Bill Gates warned that we always overestimate the change that occurs in two years and underestimate the change that occurs in ten.
While South Africans like to bemoan the general lack of transformation in the democratic era, Gates is on the money here, which is why I’m not going to underplay the profound changes that have both battered and transmogrified the South African press landscape in the last 20 years of democracy.
In a single, ‘born-free’ generation the world’s access to information has shifted from relative scarcity to massive surplus. Under apartheid most people would have had access to couple of newspapers largely owned and controlled by the white minority, and a sprinkling of lame TV and radio stations dished out by the Apartheid’s chief propaganda arm, the SABC. Nobody had a cellphone or a satellite dish and very few had personal computers. The internet existed, but few people even knew how to use email.
Twenty years into democracy people can now access virtually all of the world’s news and information instantly at home, office or in their hands wherever they may roam. This signifies an epochal change perhaps more profound that the invention of moveable type, or any past development in media technology. A 30-year-old man living in an informal settlement in Joza with an internet enabled cellphone has instant access to more information that the President of the US did at the time of this man’s birth.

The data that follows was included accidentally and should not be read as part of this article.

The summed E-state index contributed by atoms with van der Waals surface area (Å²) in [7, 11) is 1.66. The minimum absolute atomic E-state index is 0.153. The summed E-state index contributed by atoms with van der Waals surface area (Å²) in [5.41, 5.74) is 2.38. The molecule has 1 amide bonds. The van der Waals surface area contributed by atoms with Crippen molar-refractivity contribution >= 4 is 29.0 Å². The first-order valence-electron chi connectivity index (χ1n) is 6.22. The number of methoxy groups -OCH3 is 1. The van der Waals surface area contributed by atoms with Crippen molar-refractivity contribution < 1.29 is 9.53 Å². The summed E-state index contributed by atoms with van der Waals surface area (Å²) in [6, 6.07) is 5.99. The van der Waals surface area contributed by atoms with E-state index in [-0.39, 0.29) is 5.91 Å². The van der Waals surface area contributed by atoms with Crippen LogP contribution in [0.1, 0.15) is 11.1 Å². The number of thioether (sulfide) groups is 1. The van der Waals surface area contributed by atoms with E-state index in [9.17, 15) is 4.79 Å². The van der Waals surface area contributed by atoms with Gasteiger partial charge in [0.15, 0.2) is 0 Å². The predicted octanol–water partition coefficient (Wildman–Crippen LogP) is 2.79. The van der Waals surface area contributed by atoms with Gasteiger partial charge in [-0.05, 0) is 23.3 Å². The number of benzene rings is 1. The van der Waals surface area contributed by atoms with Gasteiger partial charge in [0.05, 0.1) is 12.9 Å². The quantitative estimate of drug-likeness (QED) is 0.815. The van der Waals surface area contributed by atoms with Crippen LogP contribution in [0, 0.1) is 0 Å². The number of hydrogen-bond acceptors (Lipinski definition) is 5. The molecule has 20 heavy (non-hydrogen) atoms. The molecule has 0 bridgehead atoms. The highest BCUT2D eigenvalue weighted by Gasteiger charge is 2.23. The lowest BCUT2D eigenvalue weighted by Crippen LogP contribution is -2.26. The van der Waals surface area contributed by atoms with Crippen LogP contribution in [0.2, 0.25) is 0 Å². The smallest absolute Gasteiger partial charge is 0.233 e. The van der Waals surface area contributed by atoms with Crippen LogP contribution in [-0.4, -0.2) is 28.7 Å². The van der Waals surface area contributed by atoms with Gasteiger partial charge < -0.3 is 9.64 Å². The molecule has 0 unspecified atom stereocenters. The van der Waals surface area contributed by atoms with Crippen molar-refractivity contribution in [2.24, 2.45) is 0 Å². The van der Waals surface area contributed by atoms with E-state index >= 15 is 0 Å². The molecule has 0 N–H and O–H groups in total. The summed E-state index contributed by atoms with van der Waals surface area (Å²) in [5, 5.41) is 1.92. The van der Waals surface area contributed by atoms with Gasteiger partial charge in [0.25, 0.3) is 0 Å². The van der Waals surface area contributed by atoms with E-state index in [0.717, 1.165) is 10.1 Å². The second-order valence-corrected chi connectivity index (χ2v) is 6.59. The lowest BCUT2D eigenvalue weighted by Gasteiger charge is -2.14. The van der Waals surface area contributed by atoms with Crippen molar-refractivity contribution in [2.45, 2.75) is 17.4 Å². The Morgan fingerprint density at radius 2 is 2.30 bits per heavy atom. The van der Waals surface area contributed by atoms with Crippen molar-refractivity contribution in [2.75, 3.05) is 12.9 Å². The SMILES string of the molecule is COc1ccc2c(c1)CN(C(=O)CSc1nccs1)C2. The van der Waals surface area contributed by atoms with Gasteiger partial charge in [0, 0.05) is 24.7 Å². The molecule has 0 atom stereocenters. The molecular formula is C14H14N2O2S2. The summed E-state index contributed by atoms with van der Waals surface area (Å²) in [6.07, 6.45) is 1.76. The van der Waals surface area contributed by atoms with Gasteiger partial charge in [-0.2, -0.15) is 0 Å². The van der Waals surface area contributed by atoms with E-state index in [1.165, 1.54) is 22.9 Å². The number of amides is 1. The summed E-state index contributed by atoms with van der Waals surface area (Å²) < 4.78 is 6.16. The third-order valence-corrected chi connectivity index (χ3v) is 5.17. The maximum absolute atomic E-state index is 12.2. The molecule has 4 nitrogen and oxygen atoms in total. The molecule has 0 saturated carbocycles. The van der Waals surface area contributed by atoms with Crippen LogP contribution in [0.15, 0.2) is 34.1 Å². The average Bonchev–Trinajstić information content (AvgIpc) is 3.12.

Well, at least in theory.
In reality, none of the 40 000 people who live in Joza township have ADSL at home (because Telkom refuses to install it, for fear that its cables might be stolen), over 65% of Grahamstown’s citizens don’t have a place of work (and few of those who do have a computer workstation there), and data is still too expensive to substantially access information on cellphones.
In their quest to access relevant local information few Grahamstonians can afford Grocott’s Mail’s R7 cover price. In some respects, then, the more things have changed globally, the more they’ve stayed the same locally.
On the upside, however, Rhodes Journalism students are helping both RMR and Radio Grahamstown provide free local news services through local airwaves. The opening up of community media represents one of the ways the ways our media industry has changed, but the sector’s support body, the Media Diversity and Development Agency, is woefully underfunded.
There has been plenty of other ‘transformations’ in the media sector, however. The explosion of tabloid and isiZulu language newspapers in the past decade has demonstrated the latent demand for lively, relevant news products in the country. The success of these ‘lower-LSM’ newspapers has helped to hide and ameliorate the steady attrition to mainstream newspaper circulations over the last two decades. In the higher LSM-market, most citizens have abandoned the ritual of watching the evening news on SABC or etv and instead get their information from multiple DStv and internet channels.
During this time, there has been a wave of foreign investment flowing in and out of the industry and an increase in black ownership of the press. But, according the Reg Rumney of the Rhodes Centre for Economic Journalism, Government media continue to dominate media consumed by the majority of citizens and there is a lack of diversity in media voices, thanks to increased corporatisation, monopolisation and the absence of competition.